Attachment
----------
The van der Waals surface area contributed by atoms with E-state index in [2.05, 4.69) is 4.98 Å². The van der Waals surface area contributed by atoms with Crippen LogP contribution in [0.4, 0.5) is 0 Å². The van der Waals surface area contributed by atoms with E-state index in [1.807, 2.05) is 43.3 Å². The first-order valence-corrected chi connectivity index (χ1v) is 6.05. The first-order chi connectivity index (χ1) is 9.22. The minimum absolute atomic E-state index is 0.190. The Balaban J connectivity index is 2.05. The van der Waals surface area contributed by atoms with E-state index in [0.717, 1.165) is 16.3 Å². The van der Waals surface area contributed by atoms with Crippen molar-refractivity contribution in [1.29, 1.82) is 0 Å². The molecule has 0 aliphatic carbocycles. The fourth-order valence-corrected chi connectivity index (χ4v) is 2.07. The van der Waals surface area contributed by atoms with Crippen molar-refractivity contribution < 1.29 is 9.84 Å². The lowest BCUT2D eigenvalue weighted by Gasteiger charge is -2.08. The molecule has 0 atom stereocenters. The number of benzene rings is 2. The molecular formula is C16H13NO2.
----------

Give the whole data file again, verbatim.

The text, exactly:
The van der Waals surface area contributed by atoms with E-state index in [2.05, 4.69) is 4.98 Å². The van der Waals surface area contributed by atoms with Crippen LogP contribution in [0.4, 0.5) is 0 Å². The van der Waals surface area contributed by atoms with E-state index in [1.807, 2.05) is 43.3 Å². The first-order valence-corrected chi connectivity index (χ1v) is 6.05. The first-order chi connectivity index (χ1) is 9.22. The minimum absolute atomic E-state index is 0.190. The Balaban J connectivity index is 2.05. The van der Waals surface area contributed by atoms with E-state index in [0.717, 1.165) is 16.3 Å². The van der Waals surface area contributed by atoms with Crippen molar-refractivity contribution in [1.29, 1.82) is 0 Å². The molecule has 0 aliphatic carbocycles. The fourth-order valence-corrected chi connectivity index (χ4v) is 2.07. The van der Waals surface area contributed by atoms with Crippen molar-refractivity contribution < 1.29 is 9.84 Å². The lowest BCUT2D eigenvalue weighted by Gasteiger charge is -2.08. The molecule has 0 atom stereocenters. The number of benzene rings is 2. The molecular formula is C16H13NO2.